New Orleans Saints running back Mark Ingram (22) out runs Green Bay Packers cornerback Davon House (31) for a 21 yard touchdown late in the fourth quarter at the Mercedes-Benz Superdome in New Orleans October 26, 2014. File photo by A.J. Sisco/UPI | License Photo
GREEN BAY -- The Green Bay Packers got a huge lift Tuesday when cornerback Davon House returned to practice.
House was a free-agent acquisition this offseason expected to challenge for Green Bay's No. 1 cornerback job. But House injured his hamstring on Aug. 5 and has been out ever since.
"He looked good. He looked good," Packers cornerbacks coach Joe Whitt said of House. "I was pleased with what he did."
House played in Green Bay from 2011-14, so he has tremendous familiarity with the defense and the coaching staff. Third-year players Damarious Randall and Quinten Rollins are trying to rebound from brutal 2016 seasons and rookie second-round draft pick Kevin King has had an up-and-down summer.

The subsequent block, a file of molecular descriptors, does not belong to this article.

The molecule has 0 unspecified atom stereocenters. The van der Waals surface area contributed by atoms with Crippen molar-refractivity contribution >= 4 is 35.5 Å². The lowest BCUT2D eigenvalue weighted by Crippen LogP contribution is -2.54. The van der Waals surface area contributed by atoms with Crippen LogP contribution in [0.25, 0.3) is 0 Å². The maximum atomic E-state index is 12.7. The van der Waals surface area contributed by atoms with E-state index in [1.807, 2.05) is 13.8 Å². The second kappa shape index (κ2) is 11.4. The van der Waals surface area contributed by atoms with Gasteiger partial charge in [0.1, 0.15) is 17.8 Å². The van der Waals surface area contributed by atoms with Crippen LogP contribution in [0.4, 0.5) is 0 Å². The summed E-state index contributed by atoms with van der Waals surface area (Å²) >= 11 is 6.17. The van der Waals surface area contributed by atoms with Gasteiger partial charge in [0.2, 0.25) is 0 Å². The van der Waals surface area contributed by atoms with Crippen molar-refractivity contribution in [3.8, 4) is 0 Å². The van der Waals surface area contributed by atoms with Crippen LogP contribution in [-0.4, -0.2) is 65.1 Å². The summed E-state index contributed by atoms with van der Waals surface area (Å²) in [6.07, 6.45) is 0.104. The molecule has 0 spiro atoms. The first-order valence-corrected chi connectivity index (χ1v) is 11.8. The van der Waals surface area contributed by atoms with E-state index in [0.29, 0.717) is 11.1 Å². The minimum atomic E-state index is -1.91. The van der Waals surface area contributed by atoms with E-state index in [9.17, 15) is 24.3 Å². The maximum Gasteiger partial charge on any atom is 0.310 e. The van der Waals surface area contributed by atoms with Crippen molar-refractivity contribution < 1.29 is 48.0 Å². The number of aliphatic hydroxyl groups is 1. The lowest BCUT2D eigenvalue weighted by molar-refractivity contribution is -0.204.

So, the Packers are clearly looking for House to provide some stability to an otherwise uncertain positional group.
"There's naturally going to be some rust, being away for however many weeks he was and not being in football-type shape," Whitt said. "Hopefully, we have enough time to knock all of that off and get him ready for when games matter."
Green Bay is dangerously thin at outside linebacker, and had former San Francisco 49ers Pro Bowler Ahmad Brooks in for a visit Tuesday.
Brooks, 33, isn't the Pro-Bowl player he once was. But he's had at least 5.0 sacks for eight straight seasons and has 53.5 career sacks.
"Tough. Tough. Physically imposing," Packers linebackers coach Winston Moss said of Brooks. "A rusher. Can play very, very well versus the run. Can play stout versus the tight end. He can do everything that we would ask him to do in our scheme."
The Packers have high-level - and highly compensated - starters in Nick Perry and Clay Matthews. But reserves Jayrone Elliott and Kyler Fackrell have both had disappointing training camps.